Chestertown Receives Additional $3 Million to Upgrade Wastewater Plant

Press Release

 

Maryland Department of the Environment

Media Contacts

Julie Oberg
(410) 537-3003

Richard McIntire
(410) 537-3012
(410) 716-8784-Pager

Chestertown Receives Additional $3 Million to Upgrade Wastewater Plant

ANNAPOLIS, MD (January 18, 2006) – Governor Robert L. Ehrlich Jr. announces Board of Public Works approval today of $3 million to continue financing the upgrade of Chestertown’s Wastewater Treatment Plant in Kent County. Today’s actions are in the form of a direct state grant and an allocation from the historic Chesapeake Bay Restoration Fund. The Board is comprised of Governor Ehrlich, Treasurer Nancy K. Kopp and Comptroller William D. Schaefer.

“Every grant and state loan dollar spent in such projects are an investment we must make,” Governor Ehrlich said. “They are an essential part of Maryland’s long-standing effort toward achieving our 40 percent reduction in the amount of nutrients being discharged to the bay.”
Excess nutrients, like nitrogen and phosphorus, lead to degraded water quality, which negatively impact the ecology of the Bay and its tributaries.

The project at the Chestertown Wastewater Treatment Plant will consist of planning, designing and constructing biological nutrient removal and enhanced nutrient removal facilities that will reduce the plant’s total nitrogen removal to a yearly average of 3 milligrams per liter and 0.3 milligrams per liter for phosphorus. That’s an 83 percent reduction in nitrogen and a 90 percent decrease in phosphorus.

“The town of Chestertown is pleased to participate in Maryland’s Biological Nutrient Removal program and appreciates the Maryland Department of the Environment’s efforts to assist us with grants and loans,” said Chestertown Town Manager W. S. Ingersoll. “The Chester River is an extraordinary river with a rich colonial maritime history. It is incumbent upon us to insure that the Chester River is as clean as it can be for our own use and the use of future generations. Upgrade of the Chestertown wastewater treatment plant will definitely improve the river’s quality.”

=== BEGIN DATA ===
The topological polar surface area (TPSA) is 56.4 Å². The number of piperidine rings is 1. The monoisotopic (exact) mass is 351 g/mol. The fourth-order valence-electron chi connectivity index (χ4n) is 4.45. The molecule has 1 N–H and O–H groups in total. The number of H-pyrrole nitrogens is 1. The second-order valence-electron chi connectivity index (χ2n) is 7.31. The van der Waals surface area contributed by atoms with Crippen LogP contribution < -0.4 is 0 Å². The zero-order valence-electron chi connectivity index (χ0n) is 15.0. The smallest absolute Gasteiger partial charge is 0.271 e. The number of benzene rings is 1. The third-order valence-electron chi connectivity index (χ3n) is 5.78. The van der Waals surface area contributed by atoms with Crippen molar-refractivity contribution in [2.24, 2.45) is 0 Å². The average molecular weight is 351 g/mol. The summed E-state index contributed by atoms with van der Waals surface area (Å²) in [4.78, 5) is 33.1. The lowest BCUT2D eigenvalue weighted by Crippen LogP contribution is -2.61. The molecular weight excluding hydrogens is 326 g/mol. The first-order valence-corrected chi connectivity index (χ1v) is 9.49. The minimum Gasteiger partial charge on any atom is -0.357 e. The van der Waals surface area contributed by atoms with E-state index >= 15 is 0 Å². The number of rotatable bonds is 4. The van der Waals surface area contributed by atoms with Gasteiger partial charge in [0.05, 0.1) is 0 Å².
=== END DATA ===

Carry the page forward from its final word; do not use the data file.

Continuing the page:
The plant, which processes 900,000 gallons of effluent per day, serves more than 4,200 people.

Total cost of the project is more than $10.5 million, of which more than $2.1 million is the local share being paid by Chestertown. The state’s participation in the project, through the Maryland Department of the Environment’s Water Quality Infrastructure Program, is roughly $2.1 million. Anticipated future actions for the plant upgrade include a low interest State Revolving Loan. In the past, the Board has approved more than $1.4 million toward this effort. A U.S. Environmental Protection Agency grant will round out funding of the project.

Construction is expected to begin in March with completion not expected until July 2007.



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